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Disaster Preparedness

Featured Article: Fact Sheet on Dirty Bombs

A "dirty bomb" is one type of a radiological dispersal device (RDD) that combines conventional explosives, such as dynamite, with radioactive material. The terms dirty bomb and RDD are often used interchangeably in the media. Most RDDs would not release enough radiation to kill people or cause severe illness - the conventional explosive itself would be more harmful to individuals than the radioactive material. However, depending on the situation, an RDD explosion could create fear and panic, contaminate property, and require potentially costly cleanup. Making prompt, accurate information available to the public may prevent the panic sought by terrorists.

A dirty bomb is in no way similar to a nuclear weapon or nuclear bomb. A nuclear bomb creates an explosion that is millions of times more powerful than that of a dirty bomb. The cloud of radiation from a nuclear bomb could spread tens to hundreds of square miles, whereas a dirty bomb’s radiation could be dispersed within a few blocks or miles of the explosion. A dirty bomb is not a “Weapon of Mass Destruction” but a “Weapon of Mass Disruption,” where contamination and anxiety are the terrorists’ major objectives.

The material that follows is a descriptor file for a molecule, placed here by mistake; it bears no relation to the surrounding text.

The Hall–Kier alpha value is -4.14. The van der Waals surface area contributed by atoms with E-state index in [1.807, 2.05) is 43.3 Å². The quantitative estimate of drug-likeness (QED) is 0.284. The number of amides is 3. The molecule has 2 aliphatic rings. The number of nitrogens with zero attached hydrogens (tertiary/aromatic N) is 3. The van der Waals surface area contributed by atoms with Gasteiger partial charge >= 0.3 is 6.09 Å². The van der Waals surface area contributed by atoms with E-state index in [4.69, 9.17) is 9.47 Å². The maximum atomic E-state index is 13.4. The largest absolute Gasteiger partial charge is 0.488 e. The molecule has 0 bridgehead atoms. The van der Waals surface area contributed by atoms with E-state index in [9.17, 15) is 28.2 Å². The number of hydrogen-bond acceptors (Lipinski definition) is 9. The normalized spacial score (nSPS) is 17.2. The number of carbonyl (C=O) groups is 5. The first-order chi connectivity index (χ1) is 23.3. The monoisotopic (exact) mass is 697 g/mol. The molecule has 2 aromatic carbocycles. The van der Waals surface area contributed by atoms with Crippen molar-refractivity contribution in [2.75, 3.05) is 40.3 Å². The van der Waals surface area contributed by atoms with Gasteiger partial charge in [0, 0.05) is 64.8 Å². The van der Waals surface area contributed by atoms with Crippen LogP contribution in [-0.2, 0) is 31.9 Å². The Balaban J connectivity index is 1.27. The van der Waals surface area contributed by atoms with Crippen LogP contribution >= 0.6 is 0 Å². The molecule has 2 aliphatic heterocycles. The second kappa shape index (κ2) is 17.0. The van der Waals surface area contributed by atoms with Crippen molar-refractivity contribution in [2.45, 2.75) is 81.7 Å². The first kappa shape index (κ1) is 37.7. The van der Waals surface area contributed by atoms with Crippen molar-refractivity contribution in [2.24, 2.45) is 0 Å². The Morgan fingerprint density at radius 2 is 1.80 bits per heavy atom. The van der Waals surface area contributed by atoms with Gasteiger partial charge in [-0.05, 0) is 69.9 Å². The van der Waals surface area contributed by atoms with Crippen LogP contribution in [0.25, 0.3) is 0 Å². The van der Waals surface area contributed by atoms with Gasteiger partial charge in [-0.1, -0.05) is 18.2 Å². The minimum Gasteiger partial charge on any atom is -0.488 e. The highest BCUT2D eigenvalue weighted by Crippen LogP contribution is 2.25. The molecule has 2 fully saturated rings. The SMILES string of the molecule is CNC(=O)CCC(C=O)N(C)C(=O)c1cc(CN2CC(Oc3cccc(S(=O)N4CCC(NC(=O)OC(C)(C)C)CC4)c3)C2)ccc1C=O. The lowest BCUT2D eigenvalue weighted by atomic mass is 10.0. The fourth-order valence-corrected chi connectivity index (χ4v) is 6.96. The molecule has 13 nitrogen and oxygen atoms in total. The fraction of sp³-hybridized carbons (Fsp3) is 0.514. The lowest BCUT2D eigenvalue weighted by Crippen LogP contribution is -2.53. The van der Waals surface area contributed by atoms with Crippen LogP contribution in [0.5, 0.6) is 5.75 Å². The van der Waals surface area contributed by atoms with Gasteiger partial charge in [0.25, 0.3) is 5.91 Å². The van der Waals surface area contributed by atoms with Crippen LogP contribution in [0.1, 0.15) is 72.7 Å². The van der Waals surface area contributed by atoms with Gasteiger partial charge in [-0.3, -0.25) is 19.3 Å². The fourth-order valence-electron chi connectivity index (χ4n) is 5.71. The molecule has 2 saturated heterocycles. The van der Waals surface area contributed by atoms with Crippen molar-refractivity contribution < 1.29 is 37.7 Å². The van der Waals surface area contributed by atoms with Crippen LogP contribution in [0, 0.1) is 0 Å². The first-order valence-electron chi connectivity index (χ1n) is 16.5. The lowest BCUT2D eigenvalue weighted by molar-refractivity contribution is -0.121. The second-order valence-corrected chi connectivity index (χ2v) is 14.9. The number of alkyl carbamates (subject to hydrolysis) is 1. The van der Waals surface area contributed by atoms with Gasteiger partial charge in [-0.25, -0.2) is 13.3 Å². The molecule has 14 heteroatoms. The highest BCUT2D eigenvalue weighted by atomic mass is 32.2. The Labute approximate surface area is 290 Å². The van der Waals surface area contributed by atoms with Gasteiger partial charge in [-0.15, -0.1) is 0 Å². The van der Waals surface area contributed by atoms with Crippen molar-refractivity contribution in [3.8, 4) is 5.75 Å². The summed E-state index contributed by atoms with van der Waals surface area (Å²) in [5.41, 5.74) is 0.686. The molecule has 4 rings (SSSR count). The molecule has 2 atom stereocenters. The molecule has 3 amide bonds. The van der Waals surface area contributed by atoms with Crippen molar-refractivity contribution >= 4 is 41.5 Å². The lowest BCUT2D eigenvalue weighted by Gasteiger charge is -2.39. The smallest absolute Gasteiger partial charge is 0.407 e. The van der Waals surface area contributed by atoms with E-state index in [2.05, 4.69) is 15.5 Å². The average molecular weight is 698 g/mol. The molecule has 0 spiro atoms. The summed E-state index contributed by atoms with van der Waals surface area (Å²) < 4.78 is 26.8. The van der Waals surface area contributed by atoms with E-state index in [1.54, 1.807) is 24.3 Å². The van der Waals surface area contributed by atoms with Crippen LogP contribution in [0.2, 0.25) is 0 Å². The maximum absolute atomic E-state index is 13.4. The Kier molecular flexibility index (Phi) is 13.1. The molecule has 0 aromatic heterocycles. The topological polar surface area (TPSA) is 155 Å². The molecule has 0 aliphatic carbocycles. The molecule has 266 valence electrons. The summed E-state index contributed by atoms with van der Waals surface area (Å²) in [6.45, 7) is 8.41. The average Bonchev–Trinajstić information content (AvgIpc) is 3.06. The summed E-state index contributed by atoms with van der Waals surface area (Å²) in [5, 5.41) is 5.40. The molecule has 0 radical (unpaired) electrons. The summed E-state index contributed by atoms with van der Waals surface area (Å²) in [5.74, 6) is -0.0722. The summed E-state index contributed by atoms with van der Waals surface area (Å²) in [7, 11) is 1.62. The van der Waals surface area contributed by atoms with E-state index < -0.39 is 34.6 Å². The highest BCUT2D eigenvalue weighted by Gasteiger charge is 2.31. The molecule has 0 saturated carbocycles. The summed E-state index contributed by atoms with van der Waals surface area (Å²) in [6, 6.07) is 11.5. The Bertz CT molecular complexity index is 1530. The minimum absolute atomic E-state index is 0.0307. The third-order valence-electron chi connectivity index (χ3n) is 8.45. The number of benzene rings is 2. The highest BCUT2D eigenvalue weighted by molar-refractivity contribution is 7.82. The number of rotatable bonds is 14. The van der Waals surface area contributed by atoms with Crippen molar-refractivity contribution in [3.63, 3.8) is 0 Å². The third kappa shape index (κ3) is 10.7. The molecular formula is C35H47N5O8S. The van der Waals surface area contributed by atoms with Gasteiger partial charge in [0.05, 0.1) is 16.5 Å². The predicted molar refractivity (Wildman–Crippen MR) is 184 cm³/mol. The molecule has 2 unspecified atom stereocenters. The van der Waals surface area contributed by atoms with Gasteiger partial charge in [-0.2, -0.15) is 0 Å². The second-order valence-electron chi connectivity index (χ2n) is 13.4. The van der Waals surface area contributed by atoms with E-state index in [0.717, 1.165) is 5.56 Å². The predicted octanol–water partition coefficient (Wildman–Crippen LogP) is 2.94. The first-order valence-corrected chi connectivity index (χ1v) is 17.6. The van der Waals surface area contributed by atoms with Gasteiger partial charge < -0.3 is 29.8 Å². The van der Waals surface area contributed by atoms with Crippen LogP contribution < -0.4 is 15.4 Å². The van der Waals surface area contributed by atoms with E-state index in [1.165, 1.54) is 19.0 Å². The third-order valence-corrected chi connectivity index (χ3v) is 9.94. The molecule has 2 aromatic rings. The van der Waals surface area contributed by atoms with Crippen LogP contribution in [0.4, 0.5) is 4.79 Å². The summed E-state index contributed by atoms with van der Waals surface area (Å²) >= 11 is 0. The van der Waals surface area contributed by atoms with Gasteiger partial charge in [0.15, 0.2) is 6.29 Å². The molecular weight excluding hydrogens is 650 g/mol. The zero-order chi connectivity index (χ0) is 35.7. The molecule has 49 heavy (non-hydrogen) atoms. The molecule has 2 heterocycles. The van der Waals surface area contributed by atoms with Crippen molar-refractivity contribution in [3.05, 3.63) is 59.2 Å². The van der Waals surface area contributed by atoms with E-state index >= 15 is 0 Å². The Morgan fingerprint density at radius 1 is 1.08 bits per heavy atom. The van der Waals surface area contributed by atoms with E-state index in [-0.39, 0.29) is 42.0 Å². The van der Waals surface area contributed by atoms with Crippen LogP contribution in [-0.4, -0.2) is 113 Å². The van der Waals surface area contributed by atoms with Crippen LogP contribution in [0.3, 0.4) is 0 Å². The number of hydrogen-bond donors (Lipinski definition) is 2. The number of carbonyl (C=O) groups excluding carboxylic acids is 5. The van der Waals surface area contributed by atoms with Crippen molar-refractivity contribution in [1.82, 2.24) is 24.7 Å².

The extent of local contamination would depend on a number of factors, including the size of the explosive, the amount and type of radioactive material used, the means of dispersal, and weather conditions. Those closest to the RDD would be the most likely to sustain injuries due to the explosion. As radioactive material spreads, it becomes less concentrated and less harmful. Prompt detection of the type of radioactive material used will greatly assist local authorities in advising the community on protective measures, such as sheltering in place, or quickly leaving the immediate area. Radiation can be readily detected with equipment already carried by many emergency responders. Subsequent decontamination of the affected area may involve considerable time and expense.

Immediate health effects from exposure to the low radiation levels expected from an RDD would likely be minimal. The effects of radiation exposure would be determined by:

  • the amount of radiation absorbed by the body;
  • the type of radiation (gamma, beta, or alpha);
  • the distance from the radiation to an individual;
  • the means of exposure-external or internal (absorbed by the skin, inhaled, or ingested); and the length of time exposed.

The health effects of radiation tend to be directly proportional to radiation dose. In other words, the higher the radiation dose, the higher the risk of injury.